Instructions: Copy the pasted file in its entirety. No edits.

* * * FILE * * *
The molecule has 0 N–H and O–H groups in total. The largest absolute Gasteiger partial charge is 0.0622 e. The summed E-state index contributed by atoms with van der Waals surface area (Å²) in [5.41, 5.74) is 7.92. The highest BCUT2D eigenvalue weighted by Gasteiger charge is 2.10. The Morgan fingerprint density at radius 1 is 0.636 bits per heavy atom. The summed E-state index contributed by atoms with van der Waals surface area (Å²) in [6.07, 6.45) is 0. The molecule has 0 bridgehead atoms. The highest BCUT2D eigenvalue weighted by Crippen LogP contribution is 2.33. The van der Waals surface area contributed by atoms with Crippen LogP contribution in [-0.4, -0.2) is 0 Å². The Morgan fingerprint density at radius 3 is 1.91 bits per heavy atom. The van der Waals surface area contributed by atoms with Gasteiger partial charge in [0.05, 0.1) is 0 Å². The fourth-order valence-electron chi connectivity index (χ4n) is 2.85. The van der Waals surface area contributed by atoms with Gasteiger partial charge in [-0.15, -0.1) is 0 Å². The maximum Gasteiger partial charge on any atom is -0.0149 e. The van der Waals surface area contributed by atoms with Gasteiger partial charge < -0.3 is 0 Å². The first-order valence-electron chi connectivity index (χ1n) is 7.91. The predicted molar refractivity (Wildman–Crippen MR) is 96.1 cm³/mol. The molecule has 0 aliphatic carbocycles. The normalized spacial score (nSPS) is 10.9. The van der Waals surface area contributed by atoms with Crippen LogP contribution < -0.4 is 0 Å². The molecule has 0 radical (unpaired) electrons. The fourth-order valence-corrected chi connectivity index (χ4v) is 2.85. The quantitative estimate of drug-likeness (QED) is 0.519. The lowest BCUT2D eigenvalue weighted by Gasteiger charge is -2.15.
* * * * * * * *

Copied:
The molecule has 0 N–H and O–H groups in total. The largest absolute Gasteiger partial charge is 0.0622 e. The summed E-state index contributed by atoms with van der Waals surface area (Å²) in [5.41, 5.74) is 7.92. The highest BCUT2D eigenvalue weighted by Gasteiger charge is 2.10. The Morgan fingerprint density at radius 1 is 0.636 bits per heavy atom. The summed E-state index contributed by atoms with van der Waals surface area (Å²) in [6.07, 6.45) is 0. The molecule has 0 bridgehead atoms. The highest BCUT2D eigenvalue weighted by Crippen LogP contribution is 2.33. The van der Waals surface area contributed by atoms with Crippen LogP contribution in [-0.4, -0.2) is 0 Å². The Morgan fingerprint density at radius 3 is 1.91 bits per heavy atom. The van der Waals surface area contributed by atoms with Gasteiger partial charge in [0.05, 0.1) is 0 Å². The fourth-order valence-electron chi connectivity index (χ4n) is 2.85. The van der Waals surface area contributed by atoms with Gasteiger partial charge in [-0.15, -0.1) is 0 Å². The maximum Gasteiger partial charge on any atom is -0.0149 e. The van der Waals surface area contributed by atoms with Gasteiger partial charge < -0.3 is 0 Å². The first-order valence-electron chi connectivity index (χ1n) is 7.91. The predicted molar refractivity (Wildman–Crippen MR) is 96.1 cm³/mol. The molecule has 0 aliphatic carbocycles. The normalized spacial score (nSPS) is 10.9. The van der Waals surface area contributed by atoms with Crippen LogP contribution < -0.4 is 0 Å². The molecule has 0 radical (unpaired) electrons. The fourth-order valence-corrected chi connectivity index (χ4v) is 2.85. The quantitative estimate of drug-likeness (QED) is 0.519. The lowest BCUT2D eigenvalue weighted by Gasteiger charge is -2.15.